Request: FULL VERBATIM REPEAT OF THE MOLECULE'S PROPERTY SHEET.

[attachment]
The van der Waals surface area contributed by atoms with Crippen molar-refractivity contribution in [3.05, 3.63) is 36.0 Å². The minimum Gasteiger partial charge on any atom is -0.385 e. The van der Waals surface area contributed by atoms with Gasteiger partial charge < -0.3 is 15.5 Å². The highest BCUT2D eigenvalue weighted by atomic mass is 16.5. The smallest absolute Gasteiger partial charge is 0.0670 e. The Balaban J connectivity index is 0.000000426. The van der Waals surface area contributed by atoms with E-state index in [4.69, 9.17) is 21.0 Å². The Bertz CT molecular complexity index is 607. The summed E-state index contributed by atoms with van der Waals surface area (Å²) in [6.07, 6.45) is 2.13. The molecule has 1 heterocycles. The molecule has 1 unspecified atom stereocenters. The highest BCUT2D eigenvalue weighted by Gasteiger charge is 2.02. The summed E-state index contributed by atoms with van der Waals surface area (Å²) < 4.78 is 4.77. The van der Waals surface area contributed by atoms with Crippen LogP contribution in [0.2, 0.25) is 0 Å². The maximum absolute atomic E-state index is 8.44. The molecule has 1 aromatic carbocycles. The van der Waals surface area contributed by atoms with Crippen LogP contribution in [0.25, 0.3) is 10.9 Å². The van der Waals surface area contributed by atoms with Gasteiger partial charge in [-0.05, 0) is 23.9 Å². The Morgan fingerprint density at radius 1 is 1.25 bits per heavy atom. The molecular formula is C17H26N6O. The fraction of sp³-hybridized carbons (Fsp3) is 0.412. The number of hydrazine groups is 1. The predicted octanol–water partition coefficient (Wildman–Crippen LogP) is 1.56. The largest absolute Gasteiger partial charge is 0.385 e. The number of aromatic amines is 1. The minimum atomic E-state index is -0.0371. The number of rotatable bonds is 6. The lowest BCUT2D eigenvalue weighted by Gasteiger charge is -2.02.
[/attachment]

The van der Waals surface area contributed by atoms with Crippen molar-refractivity contribution in [3.05, 3.63) is 36.0 Å². The minimum Gasteiger partial charge on any atom is -0.385 e. The van der Waals surface area contributed by atoms with Gasteiger partial charge < -0.3 is 15.5 Å². The highest BCUT2D eigenvalue weighted by atomic mass is 16.5. The smallest absolute Gasteiger partial charge is 0.0670 e. The Balaban J connectivity index is 0.000000426. The van der Waals surface area contributed by atoms with E-state index in [4.69, 9.17) is 21.0 Å². The Bertz CT molecular complexity index is 607. The summed E-state index contributed by atoms with van der Waals surface area (Å²) in [6.07, 6.45) is 2.13. The molecule has 1 heterocycles. The molecule has 1 unspecified atom stereocenters. The highest BCUT2D eigenvalue weighted by Gasteiger charge is 2.02. The summed E-state index contributed by atoms with van der Waals surface area (Å²) < 4.78 is 4.77. The van der Waals surface area contributed by atoms with Crippen LogP contribution in [0.2, 0.25) is 0 Å². The maximum absolute atomic E-state index is 8.44. The molecule has 1 aromatic carbocycles. The van der Waals surface area contributed by atoms with Crippen LogP contribution in [0.25, 0.3) is 10.9 Å². The van der Waals surface area contributed by atoms with Gasteiger partial charge in [-0.05, 0) is 23.9 Å². The Morgan fingerprint density at radius 1 is 1.25 bits per heavy atom. The molecular formula is C17H26N6O. The fraction of sp³-hybridized carbons (Fsp3) is 0.412. The number of hydrazine groups is 1. The predicted octanol–water partition coefficient (Wildman–Crippen LogP) is 1.56. The largest absolute Gasteiger partial charge is 0.385 e. The number of aromatic amines is 1. The minimum atomic E-state index is -0.0371. The number of rotatable bonds is 6. The lowest BCUT2D eigenvalue weighted by Gasteiger charge is -2.02.